India may decline Negroponte's US$100 laptop program
- — 28 July, 2006 08:00
India may not go in for the One Laptop Per Child (OLPC) program led by Nicholas Negroponte, which aims to deliver laptops priced at US$100 to school students, according to reports this week in Indian media.
India's education secretary Sudeep Banerjee is reported to have written last month to the country's Planning Commission that the case for giving a computer to every single child is pedagogically suspect, and may actually be detrimental to the growth of creative and analytical abilities of the child, according to a report this week in The Times of India, the country's largest newspaper.
Banerjee was not available to comment on these reports as he is currently "on tour".
In the letter to the Planning Commission, cited by the newspaper, Banerjee wrote that if the Planning Commission has the kind of money that would be required for the OLPC scheme, it would be appropriate to utilize it for spreading secondary education in the country, for which a concept paper has been lying with the Planning Commission for approval since November last year.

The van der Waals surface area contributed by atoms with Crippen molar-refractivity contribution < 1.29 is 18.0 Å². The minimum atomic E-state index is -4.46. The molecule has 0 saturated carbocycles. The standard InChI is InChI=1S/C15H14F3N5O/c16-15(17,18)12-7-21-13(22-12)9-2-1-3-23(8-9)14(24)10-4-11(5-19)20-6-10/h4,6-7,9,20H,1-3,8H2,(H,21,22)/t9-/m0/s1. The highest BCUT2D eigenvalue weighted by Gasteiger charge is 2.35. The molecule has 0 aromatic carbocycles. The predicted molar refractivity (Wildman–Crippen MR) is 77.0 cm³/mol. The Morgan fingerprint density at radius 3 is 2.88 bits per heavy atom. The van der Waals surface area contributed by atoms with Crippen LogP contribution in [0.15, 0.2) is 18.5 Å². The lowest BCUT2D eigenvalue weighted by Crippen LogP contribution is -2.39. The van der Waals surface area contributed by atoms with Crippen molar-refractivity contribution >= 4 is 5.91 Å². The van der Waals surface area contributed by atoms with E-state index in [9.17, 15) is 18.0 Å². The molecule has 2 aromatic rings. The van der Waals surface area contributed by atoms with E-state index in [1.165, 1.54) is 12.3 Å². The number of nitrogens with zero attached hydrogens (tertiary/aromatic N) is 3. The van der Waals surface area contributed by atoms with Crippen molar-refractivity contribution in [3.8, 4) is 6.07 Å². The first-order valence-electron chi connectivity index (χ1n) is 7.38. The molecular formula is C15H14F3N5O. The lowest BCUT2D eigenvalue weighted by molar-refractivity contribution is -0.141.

"We need classrooms and teachers more urgently than fancy tools," Banerjee wrote. This is a view held by a number of government agencies and nongovernmental organizations (NGO) who hold that the focus on taking technology to India's poor overlooks other key requirements like water, food, and basic education of the country's deprived sections.
The OLPC is a nonprofit organization in Massachusetts, set up to research and develop a US$100 laptop that is to be distributed to children through government initiatives. The low-cost Linux laptop initiative was first announced by Nicholas Negroponte, chairman of the OLPC, in January last year, at the World Economic Forum in Davos, Switzerland. Negroponte is on leave from his position as director of the MIT Media Laboratory of the Massachusetts Institute of Technology.
If India backs out of the OLPC project, this will be the second time Negroponte encounters a set back in India. In 2003, MIT Media Laboratory pulled out of Media Laboratory Asia, set up in 2001 in collaboration with the Indian government to take technology to India's rural masses. The Indian government cited differences of opinion over the focus of the lab.